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Originally published August 11, 2014 at 6:15 AM | Page modified August 13, 2014 at 10:42 AM

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Maksim Chmerkovskiy of 'Dancing with the Stars': ‘I just wanted to win once’

An interview with Maksim Chmerkovskiy, who recently stepped away from “Dancing With the Stars” and will appear in Seattle Aug. 15-17, 2014, on stage at the 5th Avenue Theatre.


Seattle Times movie critic

Dance preview

‘Ballroom with a Twist’

Aug. 15-17, 5th Avenue Theatre, 1308 Fifth Ave., Seattle; $30-$90 (206-625-1900 or 5thavenue.org). An additional $200 buys the “VIP Experience”: a meet-and-greet reception with the cast after the show.

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“Dancing has been in us, in people, since the Neanderthal age,” says ballroom champion and longtime “Dancing with the Stars” pro Maksim Chmerkovskiy, on the phone last week. “There’s something about moving, something about interpreting yourself to the music, that’s attractive, that’s interesting, that’s intriguing, and everyone wishes they could do that.”

Chmerkovskiy’s been dancing since he was 4 years old in his native Ukraine, chosen from a class of preschoolers as one with a special talent. He’ll be in Seattle this week, unbuttoned shirts and all, to perform in “Ballroom with a Twist” at the 5th Avenue Theatre — a touring dance/music show featuring “Dancing with the Stars” pros (also Karina Smirnoff, Sharna Burgess and brother Val Chmerkovskiy) as well as performers from “So You Think You Can Dance” and “American Idol.” It’s also, for him, a bit of a farewell tour: Chmerkovskiy, who won the most recent season of “Dancing with the Stars” with Olympic gold-medal-winning ice dancer Meryl Davis (the two danced with a silken perfection), announced last month that he would no longer compete on the show.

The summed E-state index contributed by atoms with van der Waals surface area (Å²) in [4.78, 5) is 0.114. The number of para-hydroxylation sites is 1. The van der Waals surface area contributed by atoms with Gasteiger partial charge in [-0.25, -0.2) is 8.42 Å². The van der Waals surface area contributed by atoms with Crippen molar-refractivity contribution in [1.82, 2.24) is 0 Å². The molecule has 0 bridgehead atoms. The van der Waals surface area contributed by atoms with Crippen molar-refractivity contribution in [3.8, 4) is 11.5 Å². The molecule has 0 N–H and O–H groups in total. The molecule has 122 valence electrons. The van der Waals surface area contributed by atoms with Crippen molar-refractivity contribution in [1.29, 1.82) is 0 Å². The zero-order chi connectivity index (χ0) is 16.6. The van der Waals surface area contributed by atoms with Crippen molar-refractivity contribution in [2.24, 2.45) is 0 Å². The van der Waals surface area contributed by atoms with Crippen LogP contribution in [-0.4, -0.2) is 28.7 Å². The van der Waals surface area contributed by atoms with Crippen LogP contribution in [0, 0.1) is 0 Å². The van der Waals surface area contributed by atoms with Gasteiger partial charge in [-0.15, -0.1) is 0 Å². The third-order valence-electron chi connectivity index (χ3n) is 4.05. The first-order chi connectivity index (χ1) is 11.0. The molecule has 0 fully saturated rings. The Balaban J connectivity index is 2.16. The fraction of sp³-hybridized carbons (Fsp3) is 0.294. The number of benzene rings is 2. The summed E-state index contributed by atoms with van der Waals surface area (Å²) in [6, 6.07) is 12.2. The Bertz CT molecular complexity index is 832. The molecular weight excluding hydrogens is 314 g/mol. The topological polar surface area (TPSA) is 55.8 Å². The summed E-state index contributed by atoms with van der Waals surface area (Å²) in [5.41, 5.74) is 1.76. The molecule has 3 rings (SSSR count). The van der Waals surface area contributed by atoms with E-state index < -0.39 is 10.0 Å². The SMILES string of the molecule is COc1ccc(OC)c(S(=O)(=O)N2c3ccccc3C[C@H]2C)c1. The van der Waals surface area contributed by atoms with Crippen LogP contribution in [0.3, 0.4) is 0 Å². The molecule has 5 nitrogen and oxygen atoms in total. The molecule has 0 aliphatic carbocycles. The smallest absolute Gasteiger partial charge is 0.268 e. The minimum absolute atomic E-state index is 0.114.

“I just don’t want to replace Meryl and this experience with anyone else — it’s so dear to me, so special, so much emotion involved into it,” he said. “There’s nobody out there that I think will come along that I will be able to connect with on this level ... I don’t want to win five, six, seven times, I just want to win once. It couldn’t be more perfect.”

It was a departure that’s been a long time coming — he got tired, he said, of being “misinterpreted,” seeing himself stuck with the label of “bad boy of the ballroom.” The show routinely airs edited montages of rehearsal footage, at times seeming to choose moments in order to make each cast member fit a role: Chmerkovskiy, early on, was labeled the tempestuous one.

“People don’t understand where I come from,” he said, referring to his background on the international ballroom circuit — “the same circuit as any other competition, like golf or tennis.” Chmerkovskiy said he saw himself as a professional athlete, on the show to compete and win, and worked with his partners accordingly.

“I was the last one to understand that this is a TV show, this is there for good times,” he said. “I would try my best to win, I wouldn’t try my best to just smile and walk around. So that was the misunderstanding between me and the show.”

Though he doesn’t rule out returning to “DWTS” as a judge (“Never say never! Anything’s possible,” he said, in an uncharacteristically brief answer during a pleasant, not-at-all-bad-boy interview ... hmm), Chmerkovskiy’s looking forward to other career options. He’s already a co-owner of a chain of five dance studios in the New York/New Jersey area, called Dance With Me, and has launched a line of men’s jewelry and acquired an agent to help him sign acting roles. And, with brother Val and fellow “DWTS” pro Tony Dovolani, he recently put together a one-night New York staging of a show called “SWAY: A Dance Trilogy” — “the best stage production I’ve ever been a part of” — for which he’s mulling the idea of a tour or residency.

No matter what, there will be dancing; the defining activity of his life since very early childhood. Asked if he had any advice for newcomers to the ballroom, he said, “Just go start from scratch and move, in close proximity with somebody else. It’s a beautiful thing. The amount of happiness and joy that dancing brings to you is just — I don’t know any other activity that does that ... So if you have a local dance studio that you can go to, sign up, say that Maks said that I need to be happy and I need to do this and this needs to bring me joy.”

Moira Macdonald: 206-464-2725 or mmacdonald@seattletimes.com



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